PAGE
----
By Larry Shaughnessy
As official Washington, as well as its allies and the United Nations, debates the merits of an attack on Syria, one conclusion could easily be drawn: Little good and a whole lot of bad can come from such an attack.
A week ago, a chemical weapons attack killed nearly 1,300 people, including women and children, according to rebel leaders.
Since then, there have been calls for President Barack Obama to make good on his word that Syria's use of chemical weapons would cross a “red line” and require a direct response.
Obama is still weighing what to do.
White House spokesman Jay Carney told reporters on Tuesday that, “The options that we are considering are not about regime change. They are about responding to a clear violation of an international standard that prohibits the use of chemical weapons."
Many officials think the most likely option is a series of cruise missile attacks launched from four Navy destroyers now deployed in the eastern Mediterranean Sea.
Rep. Peter King, R-New York, told CNN on Tuesday that, “We lose our credibility if we don't act in view of how strongly Obama has warned Syria in the past not the use chemical weapons.”
But there is significant opposition to the cruise missile plan. Sen. John McCain, R-Arizona, said such a strike would work against the U.S.'s interests.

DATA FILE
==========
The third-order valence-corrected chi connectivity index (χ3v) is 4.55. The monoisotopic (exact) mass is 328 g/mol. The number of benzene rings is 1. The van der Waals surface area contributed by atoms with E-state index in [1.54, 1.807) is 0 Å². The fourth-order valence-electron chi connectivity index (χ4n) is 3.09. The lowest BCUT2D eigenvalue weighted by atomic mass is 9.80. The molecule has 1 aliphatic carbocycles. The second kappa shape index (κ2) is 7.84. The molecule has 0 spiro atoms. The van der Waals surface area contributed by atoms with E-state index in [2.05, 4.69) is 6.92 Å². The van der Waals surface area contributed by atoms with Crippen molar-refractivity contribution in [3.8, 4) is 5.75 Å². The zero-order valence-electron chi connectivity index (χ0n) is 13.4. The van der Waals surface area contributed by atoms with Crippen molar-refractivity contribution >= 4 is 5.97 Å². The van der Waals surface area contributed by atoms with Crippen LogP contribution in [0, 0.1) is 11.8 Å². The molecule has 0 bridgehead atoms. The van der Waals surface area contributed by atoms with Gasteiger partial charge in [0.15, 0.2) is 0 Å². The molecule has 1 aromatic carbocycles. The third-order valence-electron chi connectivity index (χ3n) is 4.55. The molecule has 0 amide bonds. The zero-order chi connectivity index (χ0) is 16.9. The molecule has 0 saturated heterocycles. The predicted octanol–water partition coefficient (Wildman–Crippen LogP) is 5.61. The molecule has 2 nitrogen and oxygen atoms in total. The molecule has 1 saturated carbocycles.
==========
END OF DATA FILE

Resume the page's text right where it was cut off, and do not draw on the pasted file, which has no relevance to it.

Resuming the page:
“If it's just some strikes with cruise missiles, then it will not only not do any good, it may be counterproductive and help Bashar Assad with his propaganda,” McCain told CNN's Wolf Blitzer on "The Situation Room." “So, I greatly am concerned about what kind of strikes these will be and what they will entail.”
Rep. Adam Smith, D-Washington, the ranking member of the House Armed Services Committee also has his doubts.
“I am still highly skeptical of how effective it’s going to be to do a one-time strike on Syria. It’s not going to be that effective, he said on "CNN Newsroom" on Wednesday.
CNN Security Analyst Peter Bergen said later on Wednesday that the situation is a delicate balancing act.
"The United States cannot let stand the large scale use of chemical weapons. I think that's just a fact," he said. "They are sort of in a quandary because they don't want to actually overthrow Assad. The post-Assad Syria would look potentially even worse. The most effective groups on the ground are aligned with al Qaeda and the others are aligned with Iran, Hezbollah."
Iran has made clear it won’t stand by idly if the U.S. attacks.
"Starting this fire will be like a spark in a large store of gunpowder, with unclear and unspecified outcomes and consequences," Supreme Leader Ayatollah Ali Khamenei told Iranian Cabinet members in Tehran on Wednesday.
Ken Pollack, a senior fellow at Brooking’s Saban Center for Middle East policy said not responding to the chemical weapons could have long-lasting implications.
“If the United States laid down a red line on Syria and if it doesn’t enforce that red line do other actors beyond Syria conclude that the United States is a paper tiger that is never going to live up to its word, never back its threats with force and obviously they can do whatever they want.”
Pollack also points out that we don’t have a real good picture of what’s happening in Syria. He says it possible that some rogue general, opposed to Assad, launched the chemical weapons and any U.S. response that hurts Assad could lead to more chemical weapons strikes as the rogue general tries to get Assad out of power so he can take over.
Call it a deadly example of the law of unintended consequences.